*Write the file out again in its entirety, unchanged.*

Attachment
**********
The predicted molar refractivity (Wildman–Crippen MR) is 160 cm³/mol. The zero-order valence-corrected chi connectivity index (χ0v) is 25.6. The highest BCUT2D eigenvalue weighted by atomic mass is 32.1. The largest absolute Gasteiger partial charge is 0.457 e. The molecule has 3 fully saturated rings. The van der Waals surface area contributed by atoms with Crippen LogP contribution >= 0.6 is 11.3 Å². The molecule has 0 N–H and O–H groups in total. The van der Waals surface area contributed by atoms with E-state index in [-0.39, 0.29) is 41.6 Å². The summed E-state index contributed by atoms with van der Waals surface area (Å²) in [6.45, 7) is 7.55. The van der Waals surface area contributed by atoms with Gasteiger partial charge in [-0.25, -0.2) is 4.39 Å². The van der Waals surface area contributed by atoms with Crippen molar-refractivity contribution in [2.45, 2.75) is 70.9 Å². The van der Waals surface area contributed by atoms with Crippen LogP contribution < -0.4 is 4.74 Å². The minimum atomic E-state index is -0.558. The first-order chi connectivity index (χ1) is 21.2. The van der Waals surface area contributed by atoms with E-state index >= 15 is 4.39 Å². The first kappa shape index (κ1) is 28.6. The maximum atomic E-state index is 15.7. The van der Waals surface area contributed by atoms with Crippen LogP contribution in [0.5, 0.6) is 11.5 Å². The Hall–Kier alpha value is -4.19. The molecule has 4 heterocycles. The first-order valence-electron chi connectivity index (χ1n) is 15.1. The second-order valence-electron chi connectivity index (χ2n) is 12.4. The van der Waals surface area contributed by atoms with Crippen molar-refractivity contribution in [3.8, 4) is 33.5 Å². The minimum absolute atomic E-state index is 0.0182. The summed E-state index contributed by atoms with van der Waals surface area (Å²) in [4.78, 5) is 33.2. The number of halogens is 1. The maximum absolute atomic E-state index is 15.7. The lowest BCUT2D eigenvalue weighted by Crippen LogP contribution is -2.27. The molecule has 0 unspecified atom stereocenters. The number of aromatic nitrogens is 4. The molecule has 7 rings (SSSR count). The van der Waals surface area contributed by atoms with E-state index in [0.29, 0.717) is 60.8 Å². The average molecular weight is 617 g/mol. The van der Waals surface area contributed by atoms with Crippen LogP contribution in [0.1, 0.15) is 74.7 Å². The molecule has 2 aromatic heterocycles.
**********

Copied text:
The predicted molar refractivity (Wildman–Crippen MR) is 160 cm³/mol. The zero-order valence-corrected chi connectivity index (χ0v) is 25.6. The highest BCUT2D eigenvalue weighted by atomic mass is 32.1. The largest absolute Gasteiger partial charge is 0.457 e. The molecule has 3 fully saturated rings. The van der Waals surface area contributed by atoms with Crippen LogP contribution >= 0.6 is 11.3 Å². The molecule has 0 N–H and O–H groups in total. The van der Waals surface area contributed by atoms with E-state index in [-0.39, 0.29) is 41.6 Å². The summed E-state index contributed by atoms with van der Waals surface area (Å²) in [6.45, 7) is 7.55. The van der Waals surface area contributed by atoms with Gasteiger partial charge in [-0.25, -0.2) is 4.39 Å². The van der Waals surface area contributed by atoms with Crippen molar-refractivity contribution in [2.45, 2.75) is 70.9 Å². The van der Waals surface area contributed by atoms with Crippen LogP contribution < -0.4 is 4.74 Å². The minimum atomic E-state index is -0.558. The first-order chi connectivity index (χ1) is 21.2. The van der Waals surface area contributed by atoms with E-state index >= 15 is 4.39 Å². The first kappa shape index (κ1) is 28.6. The maximum atomic E-state index is 15.7. The van der Waals surface area contributed by atoms with Crippen LogP contribution in [0.5, 0.6) is 11.5 Å². The Hall–Kier alpha value is -4.19. The molecule has 4 heterocycles. The first-order valence-electron chi connectivity index (χ1n) is 15.1. The second-order valence-electron chi connectivity index (χ2n) is 12.4. The van der Waals surface area contributed by atoms with Crippen molar-refractivity contribution in [3.8, 4) is 33.5 Å². The minimum absolute atomic E-state index is 0.0182. The summed E-state index contributed by atoms with van der Waals surface area (Å²) in [4.78, 5) is 33.2. The number of halogens is 1. The maximum absolute atomic E-state index is 15.7. The lowest BCUT2D eigenvalue weighted by Crippen LogP contribution is -2.27. The molecule has 0 unspecified atom stereocenters. The number of aromatic nitrogens is 4. The molecule has 7 rings (SSSR count). The van der Waals surface area contributed by atoms with E-state index in [0.29, 0.717) is 60.8 Å². The average molecular weight is 617 g/mol. The van der Waals surface area contributed by atoms with Crippen LogP contribution in [0.1, 0.15) is 74.7 Å². The molecule has 2 aromatic heterocycles.